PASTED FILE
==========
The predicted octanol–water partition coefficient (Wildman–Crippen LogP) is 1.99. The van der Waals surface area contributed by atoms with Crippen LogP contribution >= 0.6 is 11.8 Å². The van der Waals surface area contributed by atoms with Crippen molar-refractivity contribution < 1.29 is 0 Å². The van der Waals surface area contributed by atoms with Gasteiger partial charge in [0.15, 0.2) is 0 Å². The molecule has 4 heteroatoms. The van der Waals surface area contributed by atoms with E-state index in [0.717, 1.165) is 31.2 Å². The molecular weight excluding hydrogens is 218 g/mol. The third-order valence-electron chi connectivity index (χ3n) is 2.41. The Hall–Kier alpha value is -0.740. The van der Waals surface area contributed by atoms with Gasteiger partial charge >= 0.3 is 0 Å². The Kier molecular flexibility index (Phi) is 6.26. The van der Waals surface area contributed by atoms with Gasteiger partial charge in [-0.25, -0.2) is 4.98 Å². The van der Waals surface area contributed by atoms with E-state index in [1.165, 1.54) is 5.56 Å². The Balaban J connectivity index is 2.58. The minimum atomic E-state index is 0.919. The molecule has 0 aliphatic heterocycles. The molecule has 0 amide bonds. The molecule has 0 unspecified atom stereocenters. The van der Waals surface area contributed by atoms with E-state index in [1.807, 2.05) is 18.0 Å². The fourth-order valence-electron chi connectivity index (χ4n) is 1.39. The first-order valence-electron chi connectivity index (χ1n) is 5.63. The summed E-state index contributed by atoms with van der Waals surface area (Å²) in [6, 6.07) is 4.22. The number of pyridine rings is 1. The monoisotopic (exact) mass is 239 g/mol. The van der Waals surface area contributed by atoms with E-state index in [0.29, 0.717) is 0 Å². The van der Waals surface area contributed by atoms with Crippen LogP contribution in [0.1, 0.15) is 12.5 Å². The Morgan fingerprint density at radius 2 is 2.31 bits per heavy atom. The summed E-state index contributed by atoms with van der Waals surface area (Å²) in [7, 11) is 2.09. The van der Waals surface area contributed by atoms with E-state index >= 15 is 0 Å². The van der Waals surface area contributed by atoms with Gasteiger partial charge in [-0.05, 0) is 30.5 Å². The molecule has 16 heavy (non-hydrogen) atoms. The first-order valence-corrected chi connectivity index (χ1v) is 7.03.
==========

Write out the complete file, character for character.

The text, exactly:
The predicted octanol–water partition coefficient (Wildman–Crippen LogP) is 1.99. The van der Waals surface area contributed by atoms with Crippen LogP contribution >= 0.6 is 11.8 Å². The van der Waals surface area contributed by atoms with Crippen molar-refractivity contribution < 1.29 is 0 Å². The van der Waals surface area contributed by atoms with Gasteiger partial charge in [0.15, 0.2) is 0 Å². The molecule has 4 heteroatoms. The van der Waals surface area contributed by atoms with E-state index in [0.717, 1.165) is 31.2 Å². The molecular weight excluding hydrogens is 218 g/mol. The third-order valence-electron chi connectivity index (χ3n) is 2.41. The Hall–Kier alpha value is -0.740. The van der Waals surface area contributed by atoms with Gasteiger partial charge >= 0.3 is 0 Å². The Kier molecular flexibility index (Phi) is 6.26. The van der Waals surface area contributed by atoms with Gasteiger partial charge in [-0.25, -0.2) is 4.98 Å². The van der Waals surface area contributed by atoms with E-state index in [1.165, 1.54) is 5.56 Å². The Balaban J connectivity index is 2.58. The minimum atomic E-state index is 0.919. The molecule has 0 aliphatic heterocycles. The molecule has 0 amide bonds. The molecule has 0 unspecified atom stereocenters. The van der Waals surface area contributed by atoms with E-state index in [1.807, 2.05) is 18.0 Å². The fourth-order valence-electron chi connectivity index (χ4n) is 1.39. The first-order valence-electron chi connectivity index (χ1n) is 5.63. The summed E-state index contributed by atoms with van der Waals surface area (Å²) in [6, 6.07) is 4.22. The number of pyridine rings is 1. The monoisotopic (exact) mass is 239 g/mol. The van der Waals surface area contributed by atoms with E-state index in [0.29, 0.717) is 0 Å². The van der Waals surface area contributed by atoms with Crippen LogP contribution in [0.1, 0.15) is 12.5 Å². The Morgan fingerprint density at radius 2 is 2.31 bits per heavy atom. The summed E-state index contributed by atoms with van der Waals surface area (Å²) in [7, 11) is 2.09. The van der Waals surface area contributed by atoms with E-state index >= 15 is 0 Å². The van der Waals surface area contributed by atoms with Gasteiger partial charge in [-0.05, 0) is 30.5 Å². The molecule has 16 heavy (non-hydrogen) atoms. The first-order valence-corrected chi connectivity index (χ1v) is 7.03.